This can be best demonstrated at corporate public launches where, for example, Telstra reveal of a new ticketing system last month saw the likes of visiting British pop boy Olly Murs and Perth’s Birds of Tokyo each receiving a $50,000 and $20,000 to $30,000 pay cheque respectively for turning up for a a few songs and a photo-op.
However in line with these type of dealings, regret is symptomatic, despite any pragmatic incentives. This can be demonstrated by pop diva Mariah Carey who in 2009, when requested, performed for the “the sons of vicious, crazy dictator” Muammar Gaddafi, as she later described it in 2011 apparently turning politically-savvy. “Corporates and private parties are very much a key component of the survival of a band on the road.” – Richard Beck, Manager
“I was naive and unaware of who I was booked to perform for,” Carey reflected, “I feel horrible and embarrassed to have participated in this mess. Going forward, this is a lesson for all artists to learn from. We need to be more aware and take more responsibility regardless of who books our shows.”
Understandably high fees come with the territory of being personally requested by some of the world’s leading business heads (Elton John for James Packer and Kimbra for Lachlan Murdoch) and even Royalty (Kylie Minogue for the Dubai Royal Family at the Atlantis opening).
Keeping with such a balance, notably some artists are beginning to adjust ticket prices for their concerts to a more reflective level of their audience with some international artists already taking a stance against the soaring prices of live gigs by selling cheaper tickets to their shows.
Bon Jovi, recently announced a selection of flat-rate $35 tickets will be available for their forthcoming Australian Tour. The What About Now Tour hits Australia in December, and Paul Dainty of promoters Dainty Group has said “thousands” of these tickets, allowing for music fans to enjoy the show without the hefty price tag.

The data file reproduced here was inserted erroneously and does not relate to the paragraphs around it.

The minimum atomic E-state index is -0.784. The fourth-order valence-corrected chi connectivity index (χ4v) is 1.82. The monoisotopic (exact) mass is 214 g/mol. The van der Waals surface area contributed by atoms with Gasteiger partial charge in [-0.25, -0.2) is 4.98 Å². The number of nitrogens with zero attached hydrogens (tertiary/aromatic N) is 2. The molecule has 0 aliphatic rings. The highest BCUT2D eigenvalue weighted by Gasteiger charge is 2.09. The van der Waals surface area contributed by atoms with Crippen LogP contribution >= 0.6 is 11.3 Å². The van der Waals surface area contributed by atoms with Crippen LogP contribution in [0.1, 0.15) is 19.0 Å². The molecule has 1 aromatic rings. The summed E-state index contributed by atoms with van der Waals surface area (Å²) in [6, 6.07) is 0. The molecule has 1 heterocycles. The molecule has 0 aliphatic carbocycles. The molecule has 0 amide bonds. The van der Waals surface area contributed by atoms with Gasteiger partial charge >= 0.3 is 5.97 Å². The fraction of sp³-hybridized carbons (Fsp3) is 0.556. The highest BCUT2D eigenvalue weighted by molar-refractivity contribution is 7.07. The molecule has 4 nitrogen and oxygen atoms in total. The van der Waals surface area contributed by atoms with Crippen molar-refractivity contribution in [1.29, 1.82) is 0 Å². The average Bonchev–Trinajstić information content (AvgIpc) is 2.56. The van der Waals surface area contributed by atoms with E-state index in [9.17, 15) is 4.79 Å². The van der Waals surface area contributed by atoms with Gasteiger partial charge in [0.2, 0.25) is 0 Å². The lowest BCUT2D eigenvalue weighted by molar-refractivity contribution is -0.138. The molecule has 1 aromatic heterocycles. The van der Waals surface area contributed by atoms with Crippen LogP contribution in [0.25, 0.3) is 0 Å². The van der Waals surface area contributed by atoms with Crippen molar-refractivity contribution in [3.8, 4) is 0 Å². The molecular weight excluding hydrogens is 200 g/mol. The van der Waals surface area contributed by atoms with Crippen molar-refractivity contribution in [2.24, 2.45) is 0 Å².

“Everyone is suffering a bit from the economic doom and gloom perceptions and the band want to help out, give people a great start to their Christmas celebrations,” said Dainty of the new budget pricing, which the band tested for the opening European and American legs of their 2013 World Tour.
It’s an issue that was close to Kid Rock’s heart too. The American rap rocker is currently offering flat $20 tickets to his summer Best Night Ever tour, lamenting in a recent interview how the price of concert tickets had “gotten out of hand.” When asked about non-VIP tickets going for up to US$200 to concerts for Jay-Z and Justin Timberlake, Rock spat: “It’s garbage. It’s highway robbery – I don’t care who you are.”
In a similar fashion Kid Rock has with deliberate intention, offered up tickets for his show at a remarkably low $20. In light of the hefty $200 Non-VIP tickets being advertised for the likes of JT and Jay-Z shows, Kid Rock declared such pricing as “ garbage”. Rock elaborating: It’s highway robbery – I don’t care who you are.”
While some artists are getting paid a small fortune to play private gigs bankrolled by high corporate bodies, on the other end of the spectrum, there’s the local Adelaide concert series put on by Recitals Australia that undertook a “Pay For What You Think Initiative”. In an effort to open up classical music to the masses, the series asks punters to pay what they thought appropriate (think Radiohead’s In Rainbows) for the intimate piano concerts.
If classical music, which used to be performed privately to European Royalty in the 17th century, can be made public then what does that say about the trend of pop entering the private realms today?